How Long Should You Keep Credit Card Statements

The quick guide for keeping or tossing your credit card bills

Shredded paper documents and waste paper basket
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Each month that your credit card is open, you’ll receive a monthly billing statement detailing your credit card activity. Your credit card statement includes a list of transactions you’ve made, fees you may have been charged, and payments you’ve made to your account. If you have several credit card statements coming each month, the mail can pile up. You don’t want to get rid of statements that you might need in the near future, but you also don’t want to hold on to mail unnecessarily. So, how long should you keep credit card statements?

You generally don’t have to keep your credit card statements for very long, especially if you’ve set up an online account. Most credit card issuers may several years of credit card statements available online. You may be able to retrieve old credit card statements or download them to your computer to retrieve them later. However, there’s no guarantee your credit card issuer will store old credit card statements. In some cases, it’s better to keep the ones you need in a place that you can access them.

Guidelines for Keeping Credit Card Statements

You should keep each credit card statement for a minimum of 60 days. This is the amount of time you have to dispute any billing errors on a credit card statement. After that, credit card issuers aren’t legally required to handle billing error disputes, so you holding on to your statements isn’t necessary—at least not for dispute reasons.

Keep your credit card statements for any items you want to be covered by your credit card’s extended warranty or purchase protection, and keep that particular credit card for the amount of time the benefit is effective.

Purchase protection and extended warranty time limits vary from one credit card to another, but may last between 90 days and one year. Check with your credit card issuer to find out the time limits for your credit card benefits.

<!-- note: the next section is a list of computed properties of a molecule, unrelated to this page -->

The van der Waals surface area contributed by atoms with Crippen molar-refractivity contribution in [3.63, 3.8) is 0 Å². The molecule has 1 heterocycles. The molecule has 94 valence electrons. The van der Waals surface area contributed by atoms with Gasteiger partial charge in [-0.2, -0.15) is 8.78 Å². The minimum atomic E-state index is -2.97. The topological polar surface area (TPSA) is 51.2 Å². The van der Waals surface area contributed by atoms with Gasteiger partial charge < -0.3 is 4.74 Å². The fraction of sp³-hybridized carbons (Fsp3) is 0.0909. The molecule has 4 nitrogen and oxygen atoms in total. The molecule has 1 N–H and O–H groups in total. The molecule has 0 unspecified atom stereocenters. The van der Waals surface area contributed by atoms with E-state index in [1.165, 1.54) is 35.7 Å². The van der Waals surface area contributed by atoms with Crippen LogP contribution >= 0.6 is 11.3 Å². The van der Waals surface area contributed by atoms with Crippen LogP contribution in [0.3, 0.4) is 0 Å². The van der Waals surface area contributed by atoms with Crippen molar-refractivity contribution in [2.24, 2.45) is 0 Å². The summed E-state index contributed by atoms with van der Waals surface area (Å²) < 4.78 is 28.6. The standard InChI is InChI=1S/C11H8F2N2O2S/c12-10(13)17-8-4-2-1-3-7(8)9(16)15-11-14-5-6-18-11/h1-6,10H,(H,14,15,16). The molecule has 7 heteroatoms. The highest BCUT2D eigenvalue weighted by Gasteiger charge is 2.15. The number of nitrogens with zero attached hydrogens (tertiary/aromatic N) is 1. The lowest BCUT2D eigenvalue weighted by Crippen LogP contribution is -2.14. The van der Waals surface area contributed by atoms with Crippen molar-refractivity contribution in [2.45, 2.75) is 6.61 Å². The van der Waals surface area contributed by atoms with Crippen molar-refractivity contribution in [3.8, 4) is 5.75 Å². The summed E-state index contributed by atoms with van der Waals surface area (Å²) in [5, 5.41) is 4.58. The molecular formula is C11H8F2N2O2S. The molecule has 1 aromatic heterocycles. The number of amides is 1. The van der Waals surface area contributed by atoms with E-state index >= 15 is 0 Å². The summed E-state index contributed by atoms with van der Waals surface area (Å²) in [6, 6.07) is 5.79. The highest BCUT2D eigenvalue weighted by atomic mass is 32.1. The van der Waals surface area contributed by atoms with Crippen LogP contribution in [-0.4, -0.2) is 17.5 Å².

If you have any tax-related purchases on your credit card statement, like donations or business expenses, keep those statements on for six years. Your accountant or tax preparer will need the statements for your next tax return. It’s also a good idea to hold on to these in case your taxes are ever audited.

Holding on to your credit card statements can be useful for tracking your spending over a period of time. You can review several months of credit card statements to figure out where you’re spending too much money, because three to six months of credit card statements may be enough to give you a good insight into your spending habits.

Should You Also Keep Credit Card Receipts?

Credit card receipts can pile up faster than credit card statements, especially if you’re a heavy spender. You can follow similar guidelines for credit card receipts.

At a minimum, keep your credit card receipts until you’re sure the transaction has posted to your credit card statement correctly.

If there’s an error on your credit card statement, the receipt will come in handy once you dispute the charges. You should also keep tax- and business-related credit card receipts for your tax preparer. Store receipts longer in case of a tax audit.

Storing Old Credit Card Statements

When you’re holding on to a credit card for a specific reason, it may be helpful to label the statement or include a sticky note detailing the reason for keeping the statement.

Keep your credit card statements in a safe place so they won’t be lost, stolen, or destroyed. A fireproof safe is a great place to store your statements, along with any other financial documents or valuables. If you’ve stored credit card statements on your computer, place them in a password-protected folder and be sure to keep a password on your computer too.

The Best Way to Get Rid of Credit Card Statements

Because of the risk of fraud, you should be careful of how you throw away credit card statements you no longer need. Simply tossing them in the trash is unsafe because it leaves too much of your personal information exposed, so they need to be completely destroyed.

Shredding credit card statements is the best way to get rid of them once you’re sure you no longer need them. Also, shredding before you throwing your statements away prevents dumpster divers from stealing your statements and using the information to make authorized charges on your account or to steal your identity.

Article Sources

  1. Federal Trade Commission. "Disputing Credit Card Charges," Accessed Oct. 2, 2019.

  2. IRS. "IRS Audits," Accessed Oct. 2, 2019.